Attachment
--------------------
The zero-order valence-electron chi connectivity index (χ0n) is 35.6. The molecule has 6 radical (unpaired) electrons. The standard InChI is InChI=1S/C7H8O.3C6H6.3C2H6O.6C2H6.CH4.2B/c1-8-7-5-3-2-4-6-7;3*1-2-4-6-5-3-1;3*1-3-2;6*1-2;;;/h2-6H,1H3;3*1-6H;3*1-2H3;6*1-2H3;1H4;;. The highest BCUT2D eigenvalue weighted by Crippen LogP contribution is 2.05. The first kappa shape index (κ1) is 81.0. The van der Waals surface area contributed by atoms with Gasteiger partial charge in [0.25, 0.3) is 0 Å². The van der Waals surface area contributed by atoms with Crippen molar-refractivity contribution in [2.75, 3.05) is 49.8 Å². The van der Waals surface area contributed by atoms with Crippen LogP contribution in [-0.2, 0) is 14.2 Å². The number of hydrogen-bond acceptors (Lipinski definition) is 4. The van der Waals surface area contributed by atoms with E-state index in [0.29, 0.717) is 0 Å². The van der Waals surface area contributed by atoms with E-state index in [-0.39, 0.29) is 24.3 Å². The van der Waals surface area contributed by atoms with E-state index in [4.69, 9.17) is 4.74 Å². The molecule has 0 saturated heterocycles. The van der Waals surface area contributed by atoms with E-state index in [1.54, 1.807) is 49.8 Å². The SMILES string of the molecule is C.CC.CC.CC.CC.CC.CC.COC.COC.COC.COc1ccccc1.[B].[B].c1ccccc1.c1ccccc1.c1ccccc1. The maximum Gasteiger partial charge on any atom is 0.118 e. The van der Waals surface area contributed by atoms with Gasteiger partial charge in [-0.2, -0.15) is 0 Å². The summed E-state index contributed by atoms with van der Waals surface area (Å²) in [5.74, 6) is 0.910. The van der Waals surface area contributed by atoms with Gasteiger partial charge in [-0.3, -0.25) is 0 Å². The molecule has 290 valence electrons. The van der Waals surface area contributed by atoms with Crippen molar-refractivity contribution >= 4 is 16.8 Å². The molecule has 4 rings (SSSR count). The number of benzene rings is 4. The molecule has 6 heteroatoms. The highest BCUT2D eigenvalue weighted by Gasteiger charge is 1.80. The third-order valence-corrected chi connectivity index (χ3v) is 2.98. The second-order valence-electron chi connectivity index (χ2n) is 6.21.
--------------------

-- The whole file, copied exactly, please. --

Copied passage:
The zero-order valence-electron chi connectivity index (χ0n) is 35.6. The molecule has 6 radical (unpaired) electrons. The standard InChI is InChI=1S/C7H8O.3C6H6.3C2H6O.6C2H6.CH4.2B/c1-8-7-5-3-2-4-6-7;3*1-2-4-6-5-3-1;3*1-3-2;6*1-2;;;/h2-6H,1H3;3*1-6H;3*1-2H3;6*1-2H3;1H4;;. The highest BCUT2D eigenvalue weighted by Crippen LogP contribution is 2.05. The first kappa shape index (κ1) is 81.0. The van der Waals surface area contributed by atoms with Gasteiger partial charge in [0.25, 0.3) is 0 Å². The van der Waals surface area contributed by atoms with Crippen molar-refractivity contribution in [2.75, 3.05) is 49.8 Å². The van der Waals surface area contributed by atoms with Crippen LogP contribution in [-0.2, 0) is 14.2 Å². The number of hydrogen-bond acceptors (Lipinski definition) is 4. The van der Waals surface area contributed by atoms with E-state index in [0.29, 0.717) is 0 Å². The van der Waals surface area contributed by atoms with E-state index in [-0.39, 0.29) is 24.3 Å². The van der Waals surface area contributed by atoms with E-state index in [4.69, 9.17) is 4.74 Å². The molecule has 0 saturated heterocycles. The van der Waals surface area contributed by atoms with E-state index in [1.54, 1.807) is 49.8 Å². The SMILES string of the molecule is C.CC.CC.CC.CC.CC.CC.COC.COC.COC.COc1ccccc1.[B].[B].c1ccccc1.c1ccccc1.c1ccccc1. The maximum Gasteiger partial charge on any atom is 0.118 e. The van der Waals surface area contributed by atoms with Gasteiger partial charge in [-0.2, -0.15) is 0 Å². The summed E-state index contributed by atoms with van der Waals surface area (Å²) in [5.74, 6) is 0.910. The van der Waals surface area contributed by atoms with Gasteiger partial charge in [-0.3, -0.25) is 0 Å². The molecule has 290 valence electrons. The van der Waals surface area contributed by atoms with Crippen molar-refractivity contribution >= 4 is 16.8 Å². The molecule has 4 rings (SSSR count). The number of benzene rings is 4. The molecule has 6 heteroatoms. The highest BCUT2D eigenvalue weighted by Gasteiger charge is 1.80. The third-order valence-corrected chi connectivity index (χ3v) is 2.98. The second-order valence-electron chi connectivity index (χ2n) is 6.21.